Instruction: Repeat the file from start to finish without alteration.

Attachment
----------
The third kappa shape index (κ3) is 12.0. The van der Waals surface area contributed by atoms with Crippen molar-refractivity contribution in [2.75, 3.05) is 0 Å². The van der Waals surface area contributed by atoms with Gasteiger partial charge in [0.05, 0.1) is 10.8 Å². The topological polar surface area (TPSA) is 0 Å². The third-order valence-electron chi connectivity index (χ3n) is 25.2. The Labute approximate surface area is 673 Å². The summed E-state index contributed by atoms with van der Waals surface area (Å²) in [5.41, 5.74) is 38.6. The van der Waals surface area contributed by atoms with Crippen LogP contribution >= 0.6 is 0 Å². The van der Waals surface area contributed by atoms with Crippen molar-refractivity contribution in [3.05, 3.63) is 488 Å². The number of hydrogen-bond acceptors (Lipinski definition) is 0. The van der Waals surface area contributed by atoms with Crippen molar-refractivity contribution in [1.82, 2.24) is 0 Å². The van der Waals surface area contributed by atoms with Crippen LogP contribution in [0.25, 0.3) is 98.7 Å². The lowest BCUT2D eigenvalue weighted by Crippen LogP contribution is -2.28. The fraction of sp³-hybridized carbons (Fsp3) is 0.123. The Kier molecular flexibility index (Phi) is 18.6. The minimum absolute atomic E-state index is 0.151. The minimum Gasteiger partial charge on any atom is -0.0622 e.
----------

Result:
The third kappa shape index (κ3) is 12.0. The van der Waals surface area contributed by atoms with Crippen molar-refractivity contribution in [2.75, 3.05) is 0 Å². The van der Waals surface area contributed by atoms with Gasteiger partial charge in [0.05, 0.1) is 10.8 Å². The topological polar surface area (TPSA) is 0 Å². The third-order valence-electron chi connectivity index (χ3n) is 25.2. The Labute approximate surface area is 673 Å². The summed E-state index contributed by atoms with van der Waals surface area (Å²) in [5.41, 5.74) is 38.6. The van der Waals surface area contributed by atoms with Crippen LogP contribution >= 0.6 is 0 Å². The van der Waals surface area contributed by atoms with Crippen molar-refractivity contribution in [3.05, 3.63) is 488 Å². The number of hydrogen-bond acceptors (Lipinski definition) is 0. The van der Waals surface area contributed by atoms with Crippen molar-refractivity contribution in [1.82, 2.24) is 0 Å². The van der Waals surface area contributed by atoms with Crippen LogP contribution in [0.25, 0.3) is 98.7 Å². The lowest BCUT2D eigenvalue weighted by Crippen LogP contribution is -2.28. The fraction of sp³-hybridized carbons (Fsp3) is 0.123. The Kier molecular flexibility index (Phi) is 18.6. The minimum absolute atomic E-state index is 0.151. The minimum Gasteiger partial charge on any atom is -0.0622 e.